The Little Engine That Could

Update (11/23/2012): Apparently this app has been taken off the iTunes store due to copyright issues.

What It Is: An interactive app version of the story of the same name by Watty Piper. This review is specifically of the app sold by XIMAD (there are several other version available on iTunes). Also, for Windows phone users, there apparently is a Windows version.

Price: Free for the lite version; $.99 for the full version (which I would strongly recommend over the lite version–see the “cons” section for details)

Version: 1.2

How It Works: The app takes the reader through the familiar ten-page story of the little engine who could not pull his train over a big hill by himself, so he asks for help of other engines. Several bigger engines refuse for various reasons (“I’m too tired”), but another small engine agrees and together they are able to pull all the cars over the big hill while reciting the famous mantra “I-think-I-can-I-think-I-can-I-think-I-can.” The app has background music and several interactive features on each page. For example, the user can make the trains “choo-choo,” tilt the iPad to make the birds move, and help push the train up the hill or pull it out from under a tunnel.

Therapy Applications: If you’ve read some of my other interactive story reviews, you know that I think almost any objective can be addressed using books. (You’ll also know that I’m pretty critical of many “interactive” story apps, so take what I say with a grain of sugar.) There are obvious ways to focus on articulation/phonology, wh-questions, vocabulary, literacy, etc. But one of my favorite objectives to address with this app, which isn’t always possible with other stories, is the pragmatic language skills of reading facial expressions and body language. The app developers did a decent job of illustrating a wide variety of exaggerated facial expressions on the little engine, so it is easy to discuss what each face signals (frustration, sadness, worry, hope, disappointment, happiness, determination, etc.). Other favorite objectives for this app are inferencing and prediction. It is easy to ponder why each of the engines said no, how that could make the little engine feel, or what could happen if the train cannot get over the hill.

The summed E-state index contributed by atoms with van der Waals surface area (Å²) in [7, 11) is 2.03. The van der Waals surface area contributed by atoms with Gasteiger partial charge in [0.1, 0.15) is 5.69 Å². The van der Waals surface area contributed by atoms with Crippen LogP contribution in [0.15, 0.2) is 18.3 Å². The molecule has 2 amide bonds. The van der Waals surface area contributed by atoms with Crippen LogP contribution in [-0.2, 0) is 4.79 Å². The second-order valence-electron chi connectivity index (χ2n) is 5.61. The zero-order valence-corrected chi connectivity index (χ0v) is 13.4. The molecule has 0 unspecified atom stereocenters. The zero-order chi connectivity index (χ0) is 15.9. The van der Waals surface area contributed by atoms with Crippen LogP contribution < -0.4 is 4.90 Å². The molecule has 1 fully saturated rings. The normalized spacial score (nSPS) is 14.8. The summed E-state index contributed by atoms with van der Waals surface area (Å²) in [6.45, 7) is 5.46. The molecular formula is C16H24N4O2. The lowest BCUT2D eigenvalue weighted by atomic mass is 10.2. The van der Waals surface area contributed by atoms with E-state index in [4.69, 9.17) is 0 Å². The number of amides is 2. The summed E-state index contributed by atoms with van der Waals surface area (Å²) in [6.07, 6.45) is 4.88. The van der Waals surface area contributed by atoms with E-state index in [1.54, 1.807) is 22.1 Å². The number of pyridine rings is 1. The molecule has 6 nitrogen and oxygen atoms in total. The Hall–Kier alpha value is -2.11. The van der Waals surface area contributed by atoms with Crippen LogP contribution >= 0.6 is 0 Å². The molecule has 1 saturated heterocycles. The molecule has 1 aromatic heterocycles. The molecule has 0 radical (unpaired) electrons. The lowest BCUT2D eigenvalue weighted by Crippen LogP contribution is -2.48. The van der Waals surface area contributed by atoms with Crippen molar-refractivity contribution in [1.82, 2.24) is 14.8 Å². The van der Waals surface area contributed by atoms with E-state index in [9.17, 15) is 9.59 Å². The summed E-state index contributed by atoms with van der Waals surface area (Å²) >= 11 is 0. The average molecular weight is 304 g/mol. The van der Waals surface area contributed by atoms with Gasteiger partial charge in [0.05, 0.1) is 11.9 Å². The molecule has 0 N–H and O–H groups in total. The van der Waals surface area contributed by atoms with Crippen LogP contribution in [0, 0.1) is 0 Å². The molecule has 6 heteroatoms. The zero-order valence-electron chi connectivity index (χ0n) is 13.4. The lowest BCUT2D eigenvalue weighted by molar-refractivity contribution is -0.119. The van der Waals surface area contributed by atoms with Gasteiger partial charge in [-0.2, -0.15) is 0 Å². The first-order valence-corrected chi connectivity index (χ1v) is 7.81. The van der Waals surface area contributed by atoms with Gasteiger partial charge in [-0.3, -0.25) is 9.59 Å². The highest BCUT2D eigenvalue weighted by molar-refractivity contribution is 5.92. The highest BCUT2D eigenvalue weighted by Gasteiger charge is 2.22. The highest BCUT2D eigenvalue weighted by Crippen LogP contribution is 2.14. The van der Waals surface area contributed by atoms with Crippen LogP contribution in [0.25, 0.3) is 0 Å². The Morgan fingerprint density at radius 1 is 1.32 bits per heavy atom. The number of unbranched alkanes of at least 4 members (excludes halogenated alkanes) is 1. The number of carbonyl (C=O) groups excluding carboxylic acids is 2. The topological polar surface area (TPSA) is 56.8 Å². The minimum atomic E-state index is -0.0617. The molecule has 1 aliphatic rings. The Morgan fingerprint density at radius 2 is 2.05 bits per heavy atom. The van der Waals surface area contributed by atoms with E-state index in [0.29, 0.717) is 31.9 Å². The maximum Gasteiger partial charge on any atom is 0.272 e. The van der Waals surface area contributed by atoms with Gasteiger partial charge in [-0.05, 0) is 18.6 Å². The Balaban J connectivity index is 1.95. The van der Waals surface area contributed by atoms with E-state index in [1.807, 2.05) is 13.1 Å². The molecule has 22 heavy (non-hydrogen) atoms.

Pros: 1. Price! The lite version is free and is a good way for the therapist to decide if the full app (which is still only $.99) is worth the purchase. (See the “cons” section for why I would suggest downloading the full version if you are going to use it in therapy.)

2. The theme of the story supports valuable lessons with nothing questionable within the story itself (unlike, say, The Princess and the Pea!).

3. The animations are fun, colorful, and expressive (which is especially great for the pragmatic objectives mentioned above).

4. The menu button allows for easy jumping between pages or to the beginning/end of the story.

5. The interactive features are fun, especially since you get to help the story along with some of them (such as pulling the train over the hill). It’s no Ben the Tractor, but it’s satisfactory in this area.